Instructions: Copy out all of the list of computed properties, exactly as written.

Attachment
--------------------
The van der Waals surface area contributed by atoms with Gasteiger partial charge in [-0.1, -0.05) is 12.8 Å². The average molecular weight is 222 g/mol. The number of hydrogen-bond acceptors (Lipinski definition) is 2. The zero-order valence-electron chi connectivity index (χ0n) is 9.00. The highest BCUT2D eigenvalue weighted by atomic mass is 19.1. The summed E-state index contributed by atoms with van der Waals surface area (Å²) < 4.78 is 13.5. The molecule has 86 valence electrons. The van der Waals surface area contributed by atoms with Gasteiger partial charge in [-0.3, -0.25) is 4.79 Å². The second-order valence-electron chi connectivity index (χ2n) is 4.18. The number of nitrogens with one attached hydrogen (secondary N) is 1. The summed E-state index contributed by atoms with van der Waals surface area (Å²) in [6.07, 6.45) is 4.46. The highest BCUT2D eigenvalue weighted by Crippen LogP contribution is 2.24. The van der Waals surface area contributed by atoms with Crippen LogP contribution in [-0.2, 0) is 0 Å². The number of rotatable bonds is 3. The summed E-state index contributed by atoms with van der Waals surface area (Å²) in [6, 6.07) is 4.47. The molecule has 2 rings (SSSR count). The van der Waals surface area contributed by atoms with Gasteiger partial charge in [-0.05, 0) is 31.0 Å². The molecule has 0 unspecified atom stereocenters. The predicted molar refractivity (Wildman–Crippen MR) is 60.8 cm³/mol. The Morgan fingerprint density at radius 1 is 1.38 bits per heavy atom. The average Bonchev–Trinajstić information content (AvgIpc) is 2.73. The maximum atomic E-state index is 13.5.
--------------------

The van der Waals surface area contributed by atoms with Gasteiger partial charge in [-0.1, -0.05) is 12.8 Å². The average molecular weight is 222 g/mol. The number of hydrogen-bond acceptors (Lipinski definition) is 2. The zero-order valence-electron chi connectivity index (χ0n) is 9.00. The highest BCUT2D eigenvalue weighted by atomic mass is 19.1. The summed E-state index contributed by atoms with van der Waals surface area (Å²) < 4.78 is 13.5. The molecule has 86 valence electrons. The van der Waals surface area contributed by atoms with Gasteiger partial charge in [-0.3, -0.25) is 4.79 Å². The second-order valence-electron chi connectivity index (χ2n) is 4.18. The number of nitrogens with one attached hydrogen (secondary N) is 1. The summed E-state index contributed by atoms with van der Waals surface area (Å²) in [6.07, 6.45) is 4.46. The highest BCUT2D eigenvalue weighted by Crippen LogP contribution is 2.24. The van der Waals surface area contributed by atoms with Crippen LogP contribution in [-0.2, 0) is 0 Å². The number of rotatable bonds is 3. The summed E-state index contributed by atoms with van der Waals surface area (Å²) in [6, 6.07) is 4.47. The molecule has 2 rings (SSSR count). The van der Waals surface area contributed by atoms with Gasteiger partial charge in [-0.05, 0) is 31.0 Å². The molecule has 0 unspecified atom stereocenters. The predicted molar refractivity (Wildman–Crippen MR) is 60.8 cm³/mol. The Morgan fingerprint density at radius 1 is 1.38 bits per heavy atom. The average Bonchev–Trinajstić information content (AvgIpc) is 2.73. The maximum atomic E-state index is 13.5.